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The Comanche Empire by Pekka Hamalainen
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The Comanche Empire (original 2008; edition 2008)

by Pekka Hamalainen

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165172,171 (3.63)7
Member:rsubber
Title:The Comanche Empire
Authors:Pekka Hamalainen
Info:Yale (2008), Paperback
Collections:Your library
Rating:*****
Tags:history, American history, non-fiction, Indians, 18th century, 19th century

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The Comanche Empire by Pekka Hamalainen (2008)

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This book will change your mind about how the West was won. Hint: The Comanches got there first. The Comanches arrived obscurely in the American Southwest in 1706. This book provocatively makes the case that the Comanches created an imposing Southwestern American empire that spanned 150 years, blunted the 18th century colonial ambitions of the Spanish in Mexico and the French in Louisiana, and stalled the westward thrust of Americans and the U.S. government until the middle of the 19th century. A broad coalition of Comanche rancheria chiefs throughout the territory of Comancheria first dominated the Apaches, eventually turned against their Ute allies, and commercially or militarily subjugated numerous lesser tribes. Comanches managed a succession of peace treaties and conflicts with the Spaniards and completely blocked their repeated efforts to extend colonial settlements northward from Mexico. The political, commercial and military supremacy of the Comanches was based principally on their success in adopting and adapting Spanish horses for efficient transportation, military power and a thriving and lucrative trade in horses throughout the Southwest.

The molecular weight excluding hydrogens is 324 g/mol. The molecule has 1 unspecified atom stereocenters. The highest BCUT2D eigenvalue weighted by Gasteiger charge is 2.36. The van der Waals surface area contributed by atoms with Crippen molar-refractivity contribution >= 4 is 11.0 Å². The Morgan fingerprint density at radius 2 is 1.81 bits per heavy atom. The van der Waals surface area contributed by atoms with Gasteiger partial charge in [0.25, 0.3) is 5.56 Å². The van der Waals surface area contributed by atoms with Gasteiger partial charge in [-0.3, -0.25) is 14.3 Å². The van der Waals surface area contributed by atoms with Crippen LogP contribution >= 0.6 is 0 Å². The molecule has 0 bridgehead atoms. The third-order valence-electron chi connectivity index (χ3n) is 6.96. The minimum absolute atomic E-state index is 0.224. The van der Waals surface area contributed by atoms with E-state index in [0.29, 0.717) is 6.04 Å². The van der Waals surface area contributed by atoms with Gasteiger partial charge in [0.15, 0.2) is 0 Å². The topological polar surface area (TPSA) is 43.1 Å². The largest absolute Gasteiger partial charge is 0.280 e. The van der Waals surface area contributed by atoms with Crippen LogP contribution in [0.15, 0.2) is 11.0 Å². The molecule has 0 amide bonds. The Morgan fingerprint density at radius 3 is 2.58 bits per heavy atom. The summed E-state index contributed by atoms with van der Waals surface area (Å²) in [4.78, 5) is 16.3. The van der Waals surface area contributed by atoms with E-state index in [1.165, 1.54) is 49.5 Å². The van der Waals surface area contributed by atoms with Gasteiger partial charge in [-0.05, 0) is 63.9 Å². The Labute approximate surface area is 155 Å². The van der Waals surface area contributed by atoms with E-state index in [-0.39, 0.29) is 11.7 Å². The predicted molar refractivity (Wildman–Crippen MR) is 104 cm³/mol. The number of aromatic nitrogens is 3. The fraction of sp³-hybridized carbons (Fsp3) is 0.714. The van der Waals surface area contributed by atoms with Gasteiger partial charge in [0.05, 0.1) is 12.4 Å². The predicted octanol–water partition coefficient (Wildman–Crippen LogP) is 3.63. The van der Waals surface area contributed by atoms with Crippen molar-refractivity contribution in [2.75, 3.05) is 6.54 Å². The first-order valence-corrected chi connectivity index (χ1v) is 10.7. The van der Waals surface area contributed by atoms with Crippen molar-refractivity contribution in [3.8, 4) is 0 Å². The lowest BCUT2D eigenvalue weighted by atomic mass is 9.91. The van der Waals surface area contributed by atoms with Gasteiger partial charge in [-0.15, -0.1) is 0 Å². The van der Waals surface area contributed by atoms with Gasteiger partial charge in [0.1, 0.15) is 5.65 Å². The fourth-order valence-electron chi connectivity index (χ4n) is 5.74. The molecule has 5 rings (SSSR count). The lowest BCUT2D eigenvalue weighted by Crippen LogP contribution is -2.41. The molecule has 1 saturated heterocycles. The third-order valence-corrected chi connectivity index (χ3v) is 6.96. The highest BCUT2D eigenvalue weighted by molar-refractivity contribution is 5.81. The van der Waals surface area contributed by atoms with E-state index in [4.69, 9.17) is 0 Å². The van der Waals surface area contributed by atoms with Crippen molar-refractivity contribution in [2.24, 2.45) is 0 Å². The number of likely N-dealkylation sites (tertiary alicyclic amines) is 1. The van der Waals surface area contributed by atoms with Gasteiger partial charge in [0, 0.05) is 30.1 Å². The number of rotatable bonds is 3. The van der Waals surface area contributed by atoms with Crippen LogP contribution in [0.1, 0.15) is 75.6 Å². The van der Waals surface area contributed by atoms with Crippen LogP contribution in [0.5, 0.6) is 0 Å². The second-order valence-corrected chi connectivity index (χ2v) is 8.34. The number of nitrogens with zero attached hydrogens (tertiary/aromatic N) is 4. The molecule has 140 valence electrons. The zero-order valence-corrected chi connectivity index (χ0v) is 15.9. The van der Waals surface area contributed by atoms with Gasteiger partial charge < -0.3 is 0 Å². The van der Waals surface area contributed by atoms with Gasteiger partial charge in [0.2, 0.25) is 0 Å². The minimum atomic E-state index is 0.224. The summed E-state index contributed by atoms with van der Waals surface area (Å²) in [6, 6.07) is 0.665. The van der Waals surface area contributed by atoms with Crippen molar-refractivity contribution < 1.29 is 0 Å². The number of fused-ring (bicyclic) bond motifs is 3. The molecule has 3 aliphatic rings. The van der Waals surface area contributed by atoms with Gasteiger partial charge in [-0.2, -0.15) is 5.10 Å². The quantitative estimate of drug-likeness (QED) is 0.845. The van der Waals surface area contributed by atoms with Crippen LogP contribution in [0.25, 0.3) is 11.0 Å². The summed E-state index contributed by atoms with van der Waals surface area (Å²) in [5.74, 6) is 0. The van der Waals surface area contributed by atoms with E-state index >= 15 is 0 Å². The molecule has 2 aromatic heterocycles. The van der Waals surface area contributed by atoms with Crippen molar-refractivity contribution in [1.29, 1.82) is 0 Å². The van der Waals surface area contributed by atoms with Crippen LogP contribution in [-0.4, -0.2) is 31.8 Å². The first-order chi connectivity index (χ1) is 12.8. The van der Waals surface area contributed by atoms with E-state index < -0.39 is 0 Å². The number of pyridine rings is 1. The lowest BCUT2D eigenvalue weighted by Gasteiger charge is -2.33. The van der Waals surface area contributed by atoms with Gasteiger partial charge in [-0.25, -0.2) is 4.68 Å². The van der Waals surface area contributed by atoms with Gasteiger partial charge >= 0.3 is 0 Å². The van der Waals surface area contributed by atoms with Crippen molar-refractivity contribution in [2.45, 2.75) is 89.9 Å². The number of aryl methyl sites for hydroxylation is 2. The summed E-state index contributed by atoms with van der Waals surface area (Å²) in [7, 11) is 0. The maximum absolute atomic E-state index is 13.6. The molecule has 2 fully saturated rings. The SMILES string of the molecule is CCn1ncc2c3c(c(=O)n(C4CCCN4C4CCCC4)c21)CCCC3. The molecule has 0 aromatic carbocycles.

The title and Hamalainen's central argument invite—indeed they provoke—a reasonable dispute about the credibility of his claim for a Comanche empire. In classical political or geopolitical usage, the claim is untenable, at least in part; the Comanche empire had neither fixed borders, nor a single self-sustaining centralized supreme authority, nor a durable bureaucracy, nor a definitive political structure. Nevertheless, the Comanches had a respected, recurring broadly representative council of chiefs that planned and organized extensive raids, trading and other commerce, and military operations. Their hunting, pasturing and trading territories had indistinct geographic borders that were never surveyed or adjudicated; Comanches never sought to occupy and permanently control any specifically delineated territory; Hamalainen says they were "conquerors who saw themselves more as guardians than governors of the land and its bounties." Nonetheless, the geographical extent of the their domains was well known, respected and enforced by the Comanches. Each Comanche rancheria had its own geographic territory, rigorous socio-military culture and hierarchical organizational. The situational circumstances of Comanche military superiority, their control of trade and their ability through the decades to repeatedly impose and maintain obviously favorable terms in their treaty and trade agreements are undeniable evidence of the Comanches' extended dominance of terrain, physical resources, culture and commerce, and, not least in importance, the Spanish and French colonial enterprises that sought to compete with them.